For those who can sing, dance, tell jokes, juggle, perform magic or even read an original poem or essay, Burbank’s Little White Chapel Christian Church provides locals the opportunity to showcase their talents while benefiting the area’s struggling and homeless.
“We do our open-mic night about every three to four months,” said Rev. Bill Thomas, the church’s pastor.
“We always tell people, they can do whatever they want as long as they would do it in front of God and their mother,” he added, with a laugh.
The price of admission to last week’s open-mic night, which included a special opening performance by members of the Knights Marshall Arts group who paid homage to the Chinese New Year, was a contribution of non-perishable foods, personal-hygiene item, or a free-will cash donation to the Burbank Temporary Aid Center, BTAC.
“Every one of our open-mic nights benefits BTAC,” Thomas said. “We do that because some of our congregants are older and can’t do a lot to get out and physically volunteer. But, what they can do is enjoy an evening of entertainment by making a donation to this amazing organization that does so much to help those who are in need of assistance. For us, this is more than just participating in community service. It’s a part of how we worship.”
Thomas, who holds a doctoral degree in ministry from the Claremont School of Theology, is no stranger to blending spiritually and philanthropy with entertainment.
Prior to entering the ministry on a full-time basis, he sang and danced professionally on Broadway for many years, appeared as Cool Charles in the 1980s CBS Television series “Frank’s Place,” and in the 2003 Jim Carrey feature film “Bruce Almighty.”
For attendees at last Friday evening’s Valentine’s Day-themed open-mic night, which included Vice Mayor Sharon Springer and BTAC executive director Barbara Howell, the highlight was a performance by singer and actress K’Lynn Jackman, who performed Elvis Presley’s “Can’t Help Falling In Love.”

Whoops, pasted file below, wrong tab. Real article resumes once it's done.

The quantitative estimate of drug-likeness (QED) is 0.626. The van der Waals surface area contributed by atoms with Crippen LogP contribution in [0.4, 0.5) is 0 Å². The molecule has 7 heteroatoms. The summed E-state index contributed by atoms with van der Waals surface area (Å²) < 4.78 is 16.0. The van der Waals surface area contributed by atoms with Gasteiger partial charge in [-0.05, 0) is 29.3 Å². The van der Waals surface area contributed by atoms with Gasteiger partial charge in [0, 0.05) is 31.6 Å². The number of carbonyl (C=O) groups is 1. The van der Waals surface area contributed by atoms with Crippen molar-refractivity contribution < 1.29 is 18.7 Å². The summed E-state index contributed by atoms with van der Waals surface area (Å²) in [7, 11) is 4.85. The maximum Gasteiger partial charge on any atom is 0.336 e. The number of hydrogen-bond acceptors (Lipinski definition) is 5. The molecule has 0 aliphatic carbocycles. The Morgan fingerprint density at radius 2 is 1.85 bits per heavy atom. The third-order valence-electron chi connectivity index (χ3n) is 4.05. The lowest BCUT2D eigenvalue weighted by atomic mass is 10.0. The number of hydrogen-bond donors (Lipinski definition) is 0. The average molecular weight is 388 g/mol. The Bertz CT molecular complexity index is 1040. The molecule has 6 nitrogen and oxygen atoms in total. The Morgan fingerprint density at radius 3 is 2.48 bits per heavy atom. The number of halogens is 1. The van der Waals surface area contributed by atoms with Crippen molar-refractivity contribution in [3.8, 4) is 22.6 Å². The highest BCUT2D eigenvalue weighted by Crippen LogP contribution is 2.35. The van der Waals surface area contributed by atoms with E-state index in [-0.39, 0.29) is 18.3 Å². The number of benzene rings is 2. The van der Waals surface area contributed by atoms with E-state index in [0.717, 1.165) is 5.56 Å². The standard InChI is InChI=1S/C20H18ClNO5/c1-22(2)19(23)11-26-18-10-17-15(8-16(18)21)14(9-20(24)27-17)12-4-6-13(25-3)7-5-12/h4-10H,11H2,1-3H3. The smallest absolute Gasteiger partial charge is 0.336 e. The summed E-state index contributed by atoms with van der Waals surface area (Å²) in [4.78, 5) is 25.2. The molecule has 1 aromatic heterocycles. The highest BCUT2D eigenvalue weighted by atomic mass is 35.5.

Jackman is best known for playing the role of young Nala on Broadway in the Tony Award-winning musical, “The Lion King.” She has also appeared in the national tour of “A Christmas Story,” sang at Whitney Houston’s funeral and has opened for numerous gospel and R&B legends, including Cissy Houston and the late Aretha Franklin.
Prior to the start of last week’s performance, Howell expressed her appreciation for Thomas, all of the evening’s performers and audience members, who came out to support BTAC.
“I always enjoy seeing the many fun ways people find to support us,” Howell said. “The Little White Chapel has done this for us for years, and we truly appreciate it.”
Howell and her staff are currently preparing for their 2019 Burbank Top Award for Citizenship gala, which will be held in the Castaway Starlight Room on March 15.
This year, the nonprofit organization will honor Burbank Police Chief Scott LaChasse and longtime BTAC board member, volunteer and former Burbank firefighter Darryl Forbes.
Established in 1974 by the Burbank Ministerial Assn. and the Burbank Coordinating Council, BTAC offers a centralized source of services and provisions for the working poor, the homeless, crime victims, veterans, senior citizens and those who are in times of transition, emergency or disaster.
For more information about BTAC or to get tickets for the gala, visit burbanktemporaryaidcenter.org.
To find out about the Little White Chapel’s next open mic night, visit littlewhitechapel.org.
David Laurell may be reached by email at email@example.com or (818) 563-1007.